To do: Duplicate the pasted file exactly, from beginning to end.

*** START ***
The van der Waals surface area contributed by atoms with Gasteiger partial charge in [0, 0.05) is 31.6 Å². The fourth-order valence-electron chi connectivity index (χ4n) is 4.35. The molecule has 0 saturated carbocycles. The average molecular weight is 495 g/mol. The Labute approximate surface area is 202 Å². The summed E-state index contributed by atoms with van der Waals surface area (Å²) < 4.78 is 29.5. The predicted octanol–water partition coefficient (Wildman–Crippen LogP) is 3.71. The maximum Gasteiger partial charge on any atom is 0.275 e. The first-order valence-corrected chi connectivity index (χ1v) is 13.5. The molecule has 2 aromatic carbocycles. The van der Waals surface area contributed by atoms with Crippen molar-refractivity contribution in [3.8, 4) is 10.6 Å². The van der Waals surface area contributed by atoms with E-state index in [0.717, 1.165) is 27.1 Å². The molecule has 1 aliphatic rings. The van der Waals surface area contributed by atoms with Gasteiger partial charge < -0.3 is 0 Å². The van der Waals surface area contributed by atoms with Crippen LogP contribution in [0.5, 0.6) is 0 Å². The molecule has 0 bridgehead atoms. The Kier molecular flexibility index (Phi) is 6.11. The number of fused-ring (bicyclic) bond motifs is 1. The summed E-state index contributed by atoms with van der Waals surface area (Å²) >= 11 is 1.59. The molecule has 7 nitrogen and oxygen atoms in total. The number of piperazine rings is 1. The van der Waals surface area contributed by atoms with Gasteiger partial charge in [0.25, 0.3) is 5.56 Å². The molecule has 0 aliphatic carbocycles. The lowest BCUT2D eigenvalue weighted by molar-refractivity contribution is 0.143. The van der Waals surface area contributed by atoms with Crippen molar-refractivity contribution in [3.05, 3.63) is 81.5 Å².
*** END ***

The van der Waals surface area contributed by atoms with Gasteiger partial charge in [0, 0.05) is 31.6 Å². The fourth-order valence-electron chi connectivity index (χ4n) is 4.35. The molecule has 0 saturated carbocycles. The average molecular weight is 495 g/mol. The Labute approximate surface area is 202 Å². The summed E-state index contributed by atoms with van der Waals surface area (Å²) < 4.78 is 29.5. The predicted octanol–water partition coefficient (Wildman–Crippen LogP) is 3.71. The maximum Gasteiger partial charge on any atom is 0.275 e. The first-order valence-corrected chi connectivity index (χ1v) is 13.5. The molecule has 2 aromatic carbocycles. The van der Waals surface area contributed by atoms with Crippen molar-refractivity contribution in [3.8, 4) is 10.6 Å². The van der Waals surface area contributed by atoms with E-state index in [0.717, 1.165) is 27.1 Å². The molecule has 1 aliphatic rings. The van der Waals surface area contributed by atoms with Gasteiger partial charge < -0.3 is 0 Å². The van der Waals surface area contributed by atoms with Crippen LogP contribution in [0.5, 0.6) is 0 Å². The molecule has 0 bridgehead atoms. The Kier molecular flexibility index (Phi) is 6.11. The number of fused-ring (bicyclic) bond motifs is 1. The summed E-state index contributed by atoms with van der Waals surface area (Å²) >= 11 is 1.59. The molecule has 7 nitrogen and oxygen atoms in total. The number of piperazine rings is 1. The van der Waals surface area contributed by atoms with Gasteiger partial charge in [0.25, 0.3) is 5.56 Å². The molecule has 0 aliphatic carbocycles. The lowest BCUT2D eigenvalue weighted by molar-refractivity contribution is 0.143. The van der Waals surface area contributed by atoms with Crippen molar-refractivity contribution in [3.05, 3.63) is 81.5 Å².